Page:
Radiator problem with 1968 Impala 307 engine

So i have a 68 impala wagon with a 307. The radiator hasn’t been flushed in at LEAST 12 years. The vehicle blew a radiator hose and i got a look at the radiator fluid and i was like, oh dear lord, this is bad. I would refer to the color as “burnt umber mixed with blood”. I believe no oil is in the water thankfully. So i drained the radiator and flushed it several times and the liquid was no better. if u filled a 5 gallon bucket and let it sit a few hours there would be like a half inch or more of sediment. so i realized it was time to get serious and took off thermostat and disconnected hose at radiator and flushed block. then filled it back up, drove it and flushed it again. still dark dark red/brown. then i just started car with thermostat back in it, and would let it heat up, thermostat pops and gush’s gunk and i kept filling radiator and thermostat would close and reopen and gush. i did that like 10 times. No real change. then i went to O’reillys and got a radiator flush liquid. That did seem to help, it turned liquid almost black and tons more gunk came out. then i restarted cycle and flushed block like 15 more times like before, just standing there dumping water in radiator as thermostat popped over and over and over filling bucket after bucket. now its STILL dark red. but it at least looks a little clearer as it comes out. but when u look in bucket it is still fully opaque. Short question LONG, how long should i keep this up before i just put in some anti freeze and call it good? it seems like its never going to end. its insane, ive never seen anything like it. car runs like a dream when u drive it though.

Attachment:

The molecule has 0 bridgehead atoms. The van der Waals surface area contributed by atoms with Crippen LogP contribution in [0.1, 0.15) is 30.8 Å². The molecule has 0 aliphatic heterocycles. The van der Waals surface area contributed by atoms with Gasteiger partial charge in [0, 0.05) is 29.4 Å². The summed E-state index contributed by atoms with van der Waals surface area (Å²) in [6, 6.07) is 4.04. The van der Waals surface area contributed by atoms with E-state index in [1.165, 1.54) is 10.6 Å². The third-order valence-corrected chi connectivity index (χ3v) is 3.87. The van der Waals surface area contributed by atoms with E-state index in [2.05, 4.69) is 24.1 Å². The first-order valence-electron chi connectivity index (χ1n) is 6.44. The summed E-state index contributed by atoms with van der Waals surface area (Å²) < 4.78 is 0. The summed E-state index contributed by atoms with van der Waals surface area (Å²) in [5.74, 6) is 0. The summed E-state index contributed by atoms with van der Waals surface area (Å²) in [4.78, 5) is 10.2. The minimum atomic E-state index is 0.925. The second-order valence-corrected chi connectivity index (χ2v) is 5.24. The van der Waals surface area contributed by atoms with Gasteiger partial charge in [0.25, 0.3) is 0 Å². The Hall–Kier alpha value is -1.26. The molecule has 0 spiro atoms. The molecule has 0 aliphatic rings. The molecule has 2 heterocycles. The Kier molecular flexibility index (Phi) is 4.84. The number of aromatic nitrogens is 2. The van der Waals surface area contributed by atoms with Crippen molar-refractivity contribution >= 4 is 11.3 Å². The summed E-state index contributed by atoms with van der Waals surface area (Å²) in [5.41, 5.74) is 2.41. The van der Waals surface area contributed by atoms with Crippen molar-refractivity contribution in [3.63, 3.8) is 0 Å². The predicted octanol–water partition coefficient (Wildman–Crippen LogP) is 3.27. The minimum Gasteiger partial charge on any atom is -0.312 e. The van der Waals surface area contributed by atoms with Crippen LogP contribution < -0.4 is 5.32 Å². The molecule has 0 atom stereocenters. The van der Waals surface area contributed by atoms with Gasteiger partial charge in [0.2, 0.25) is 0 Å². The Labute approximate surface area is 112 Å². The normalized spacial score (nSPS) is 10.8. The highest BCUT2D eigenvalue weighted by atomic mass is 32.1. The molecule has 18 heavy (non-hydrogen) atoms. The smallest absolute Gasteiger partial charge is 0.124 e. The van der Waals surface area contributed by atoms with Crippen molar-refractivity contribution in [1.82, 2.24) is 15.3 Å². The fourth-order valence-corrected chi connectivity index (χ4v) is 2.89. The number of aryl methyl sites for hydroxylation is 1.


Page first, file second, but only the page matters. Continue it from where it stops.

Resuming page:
You need to remove the engine coolant drain plug and then flush the cooling system.

What you’re seeing is the rust sediment in the engine block, and removing the drain plug will help get rid of some of it.


My cars are 30 and 50 years old. If I had that problem I’d continue w/the flushing until it came out 100% clear water. I’ve always used the same flushing method as you presumably do, removing the top hose to the radiator, running the engine (with thermostat installed) and letting the water pump do the flushing for me, keeping the radiator topped off with a garden hose. I always capture what comes out of the top hose in big containers (garbage can usually) , and take it to a coolant-recycling place. (Note, not recommending this method btw, as the cold water from the garden hose could conceivably pour out the bottom of the radiator, go into the engine, & crack the hot engine block, although never had the problem myself. )